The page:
We might ask why people wrote down the results? In the age before the instant availability of information, diaries served as a written record that fans could later consult and possibly share with friends and family. These written notes helped listeners remember song lyrics and recall the context in which they had heard these songs.

Most importantly, I think people wrote down the results of Geetmala because they considered it important information about their favourite music. Ultimately, the diarist was a prime example of a discerning listener as an active participant in a larger popular culture.

Shortly after the programme’s inauguration, the sponsoring company, CIBA, decided to create formal radio shrota sangh, or radio clubs, which consisted of groups of people who would get-together every week, listen to music in private homes or public spaces, vote for their favourite songs, and mail their choices to the company’s studios in Bombay.

Initially, Geetmala had 10 to 15 listening clubs, but at the peak of the programme’s popularity, Geetmala had about 400 radio clubs. Members assigned great importance to these clubs. They held weekly gatherings, listened to the programme and voted for their favourite songs and mailed results to RES’s offices. Regrettably, we have less information about Geetmala’s earlier radio clubs as CIBA regularly discarded listeners’ correspondence.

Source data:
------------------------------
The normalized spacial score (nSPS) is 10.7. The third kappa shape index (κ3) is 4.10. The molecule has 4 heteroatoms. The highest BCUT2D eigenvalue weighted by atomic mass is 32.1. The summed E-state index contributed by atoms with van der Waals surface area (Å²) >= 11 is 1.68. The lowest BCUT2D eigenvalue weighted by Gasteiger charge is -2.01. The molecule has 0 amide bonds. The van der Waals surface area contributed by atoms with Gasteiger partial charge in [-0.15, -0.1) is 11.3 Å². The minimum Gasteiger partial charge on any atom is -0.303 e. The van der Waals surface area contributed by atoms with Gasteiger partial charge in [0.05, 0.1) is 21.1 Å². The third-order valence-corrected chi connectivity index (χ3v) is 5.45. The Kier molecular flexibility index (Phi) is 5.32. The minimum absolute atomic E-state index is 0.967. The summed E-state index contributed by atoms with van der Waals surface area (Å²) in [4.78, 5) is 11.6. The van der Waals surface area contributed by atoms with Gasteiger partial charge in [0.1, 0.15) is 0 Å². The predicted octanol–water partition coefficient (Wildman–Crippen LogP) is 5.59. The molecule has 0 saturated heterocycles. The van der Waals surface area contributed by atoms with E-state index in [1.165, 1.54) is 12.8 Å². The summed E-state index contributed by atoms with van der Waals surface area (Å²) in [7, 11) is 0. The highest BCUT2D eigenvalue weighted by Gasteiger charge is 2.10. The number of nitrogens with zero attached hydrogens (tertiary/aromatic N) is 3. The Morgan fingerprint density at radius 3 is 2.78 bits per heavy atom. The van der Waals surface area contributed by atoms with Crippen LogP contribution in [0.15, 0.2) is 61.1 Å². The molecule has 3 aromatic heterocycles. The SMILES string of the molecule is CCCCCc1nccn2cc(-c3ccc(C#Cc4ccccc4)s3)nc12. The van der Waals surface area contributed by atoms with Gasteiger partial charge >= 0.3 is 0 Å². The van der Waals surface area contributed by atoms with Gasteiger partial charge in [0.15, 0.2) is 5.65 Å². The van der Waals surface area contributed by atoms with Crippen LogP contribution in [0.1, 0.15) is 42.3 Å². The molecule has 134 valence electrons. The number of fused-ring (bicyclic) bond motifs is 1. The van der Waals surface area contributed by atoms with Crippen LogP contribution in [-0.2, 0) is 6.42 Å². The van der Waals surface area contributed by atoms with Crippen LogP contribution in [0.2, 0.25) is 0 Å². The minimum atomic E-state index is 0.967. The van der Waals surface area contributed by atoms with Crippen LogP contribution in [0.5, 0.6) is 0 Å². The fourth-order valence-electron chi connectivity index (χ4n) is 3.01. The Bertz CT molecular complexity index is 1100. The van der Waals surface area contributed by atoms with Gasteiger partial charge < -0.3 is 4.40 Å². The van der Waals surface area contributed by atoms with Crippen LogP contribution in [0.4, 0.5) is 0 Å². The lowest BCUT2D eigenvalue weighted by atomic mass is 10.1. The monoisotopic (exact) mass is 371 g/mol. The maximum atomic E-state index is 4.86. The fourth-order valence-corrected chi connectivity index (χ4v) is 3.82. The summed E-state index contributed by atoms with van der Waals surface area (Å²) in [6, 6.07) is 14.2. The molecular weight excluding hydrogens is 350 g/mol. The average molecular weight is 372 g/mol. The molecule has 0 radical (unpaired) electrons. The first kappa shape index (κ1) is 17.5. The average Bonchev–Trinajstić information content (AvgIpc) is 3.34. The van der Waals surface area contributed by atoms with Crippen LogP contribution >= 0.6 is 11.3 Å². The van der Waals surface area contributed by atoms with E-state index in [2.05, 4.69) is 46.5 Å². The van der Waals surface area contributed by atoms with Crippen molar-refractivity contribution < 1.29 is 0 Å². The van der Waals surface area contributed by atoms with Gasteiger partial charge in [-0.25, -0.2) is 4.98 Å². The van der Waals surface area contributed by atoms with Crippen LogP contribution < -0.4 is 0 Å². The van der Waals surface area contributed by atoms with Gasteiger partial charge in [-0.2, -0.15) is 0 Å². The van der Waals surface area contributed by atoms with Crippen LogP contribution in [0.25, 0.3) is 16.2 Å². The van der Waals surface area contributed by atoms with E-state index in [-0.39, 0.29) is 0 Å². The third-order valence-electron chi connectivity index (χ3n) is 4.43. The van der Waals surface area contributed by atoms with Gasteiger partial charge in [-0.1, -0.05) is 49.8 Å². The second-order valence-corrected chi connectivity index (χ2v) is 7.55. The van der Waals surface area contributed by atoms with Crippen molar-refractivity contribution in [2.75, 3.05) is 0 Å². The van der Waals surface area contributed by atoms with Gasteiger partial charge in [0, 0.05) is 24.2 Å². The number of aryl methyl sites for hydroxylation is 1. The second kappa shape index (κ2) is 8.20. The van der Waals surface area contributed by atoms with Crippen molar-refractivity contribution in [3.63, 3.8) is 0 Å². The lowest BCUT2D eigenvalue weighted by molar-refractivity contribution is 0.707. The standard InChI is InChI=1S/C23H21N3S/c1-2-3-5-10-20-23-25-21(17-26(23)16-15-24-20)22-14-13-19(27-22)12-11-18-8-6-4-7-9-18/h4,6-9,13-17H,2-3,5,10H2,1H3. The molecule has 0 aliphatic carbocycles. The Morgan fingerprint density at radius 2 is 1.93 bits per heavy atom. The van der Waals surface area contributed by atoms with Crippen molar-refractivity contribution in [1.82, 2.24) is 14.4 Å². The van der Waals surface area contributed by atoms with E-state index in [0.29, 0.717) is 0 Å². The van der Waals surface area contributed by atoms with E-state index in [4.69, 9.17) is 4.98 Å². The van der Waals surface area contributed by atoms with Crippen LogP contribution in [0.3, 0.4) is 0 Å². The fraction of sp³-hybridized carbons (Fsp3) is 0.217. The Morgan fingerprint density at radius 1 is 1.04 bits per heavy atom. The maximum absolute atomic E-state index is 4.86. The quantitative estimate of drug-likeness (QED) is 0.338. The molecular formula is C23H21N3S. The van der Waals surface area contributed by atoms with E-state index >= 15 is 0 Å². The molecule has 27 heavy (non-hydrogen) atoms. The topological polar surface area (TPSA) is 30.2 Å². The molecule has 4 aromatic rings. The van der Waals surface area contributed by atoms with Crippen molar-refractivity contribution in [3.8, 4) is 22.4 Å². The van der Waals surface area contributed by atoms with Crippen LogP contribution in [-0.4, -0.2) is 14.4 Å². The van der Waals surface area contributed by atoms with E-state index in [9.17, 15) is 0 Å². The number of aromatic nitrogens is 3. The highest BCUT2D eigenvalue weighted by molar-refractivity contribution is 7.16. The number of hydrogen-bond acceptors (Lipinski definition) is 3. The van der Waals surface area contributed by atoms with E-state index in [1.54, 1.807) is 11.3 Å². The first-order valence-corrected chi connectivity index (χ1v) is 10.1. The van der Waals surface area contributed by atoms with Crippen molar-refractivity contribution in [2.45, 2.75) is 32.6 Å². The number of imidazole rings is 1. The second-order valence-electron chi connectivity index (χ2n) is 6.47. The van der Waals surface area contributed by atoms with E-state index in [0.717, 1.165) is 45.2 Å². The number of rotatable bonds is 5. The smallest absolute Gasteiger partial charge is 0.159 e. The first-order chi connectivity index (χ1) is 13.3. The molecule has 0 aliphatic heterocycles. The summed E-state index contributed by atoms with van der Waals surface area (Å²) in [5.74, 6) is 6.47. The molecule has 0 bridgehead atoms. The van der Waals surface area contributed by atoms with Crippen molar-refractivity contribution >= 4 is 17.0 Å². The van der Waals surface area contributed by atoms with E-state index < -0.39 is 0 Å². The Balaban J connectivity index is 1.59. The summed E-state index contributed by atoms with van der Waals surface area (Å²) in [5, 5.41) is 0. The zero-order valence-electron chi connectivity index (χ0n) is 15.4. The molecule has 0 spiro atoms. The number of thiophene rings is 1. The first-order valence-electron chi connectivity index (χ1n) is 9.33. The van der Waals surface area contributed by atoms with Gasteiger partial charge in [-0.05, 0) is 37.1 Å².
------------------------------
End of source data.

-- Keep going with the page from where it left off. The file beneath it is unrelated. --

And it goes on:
Fortunately, Sayani’s team kept documents from when he briefly revived the programme in 2001, including an extensive and detailed list of more than 400 clubs. The list is a compilation of radio clubs that were in existence before the programme shut down in 1994. The list reveals that most of these registered radio clubs were located in smaller towns and cities with less than a million inhabitants. This is very significant, because the music shops from which CIBA collected sales statistics were located in major metropolitan centres in North India, with the exception of Hyderabad.

Map of Radio Clubs. Source: Map made by Zoran Stojakovi, via BioScope: South Asian Screen Studies.

Perhaps nothing shows the importance of the involvement of listeners from small towns more than the story of Jhumri Talaiya, a small mining town in the northern state of Bihar (now in the state of Jharkhand). Listeners from Jhumri Talaiya mailed hundreds of postcards and letters every month to Geetmala. Sayani mentioned Jhumri Talaiya so often that this formerly unknown town became famous throughout the Indian subcontinent.

Jhumri Talaiya became a crucial part of that aural filmi culture often referenced as a kind of fabled place. For example, the comedian Sudesh Bhosle put together an audiocassette series called, Picnic 1 and Picnic 2, where he imitates the voices of several Hindi film actors who gather for a picnic in the town Jhumri Talaiya.